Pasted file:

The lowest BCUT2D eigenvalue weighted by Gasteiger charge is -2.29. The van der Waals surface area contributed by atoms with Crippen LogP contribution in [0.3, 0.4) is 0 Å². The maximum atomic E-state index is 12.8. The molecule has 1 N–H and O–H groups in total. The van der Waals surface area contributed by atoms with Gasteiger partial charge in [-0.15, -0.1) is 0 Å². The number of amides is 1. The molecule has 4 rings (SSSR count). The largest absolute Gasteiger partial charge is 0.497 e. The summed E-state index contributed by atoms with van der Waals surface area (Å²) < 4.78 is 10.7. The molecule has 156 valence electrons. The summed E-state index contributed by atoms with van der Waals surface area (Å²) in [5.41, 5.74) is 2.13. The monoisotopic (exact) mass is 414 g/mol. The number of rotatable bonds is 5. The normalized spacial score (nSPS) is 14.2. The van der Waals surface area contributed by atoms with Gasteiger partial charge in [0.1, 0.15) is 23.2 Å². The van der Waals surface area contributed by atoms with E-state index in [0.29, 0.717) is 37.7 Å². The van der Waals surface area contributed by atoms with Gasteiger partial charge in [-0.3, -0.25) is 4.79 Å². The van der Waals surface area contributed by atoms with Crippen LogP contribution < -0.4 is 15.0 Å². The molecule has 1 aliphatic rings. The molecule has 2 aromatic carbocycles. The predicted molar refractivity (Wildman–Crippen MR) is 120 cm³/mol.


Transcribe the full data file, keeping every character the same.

The lowest BCUT2D eigenvalue weighted by Gasteiger charge is -2.29. The van der Waals surface area contributed by atoms with Crippen LogP contribution in [0.3, 0.4) is 0 Å². The maximum atomic E-state index is 12.8. The molecule has 1 N–H and O–H groups in total. The van der Waals surface area contributed by atoms with Gasteiger partial charge in [-0.15, -0.1) is 0 Å². The number of amides is 1. The molecule has 4 rings (SSSR count). The largest absolute Gasteiger partial charge is 0.497 e. The summed E-state index contributed by atoms with van der Waals surface area (Å²) < 4.78 is 10.7. The molecule has 156 valence electrons. The summed E-state index contributed by atoms with van der Waals surface area (Å²) in [5.41, 5.74) is 2.13. The monoisotopic (exact) mass is 414 g/mol. The number of rotatable bonds is 5. The normalized spacial score (nSPS) is 14.2. The van der Waals surface area contributed by atoms with Gasteiger partial charge in [0.1, 0.15) is 23.2 Å². The van der Waals surface area contributed by atoms with E-state index in [0.29, 0.717) is 37.7 Å². The van der Waals surface area contributed by atoms with Gasteiger partial charge in [-0.3, -0.25) is 4.79 Å². The van der Waals surface area contributed by atoms with Crippen LogP contribution < -0.4 is 15.0 Å². The molecule has 1 aliphatic rings. The molecule has 2 aromatic carbocycles. The predicted molar refractivity (Wildman–Crippen MR) is 120 cm³/mol.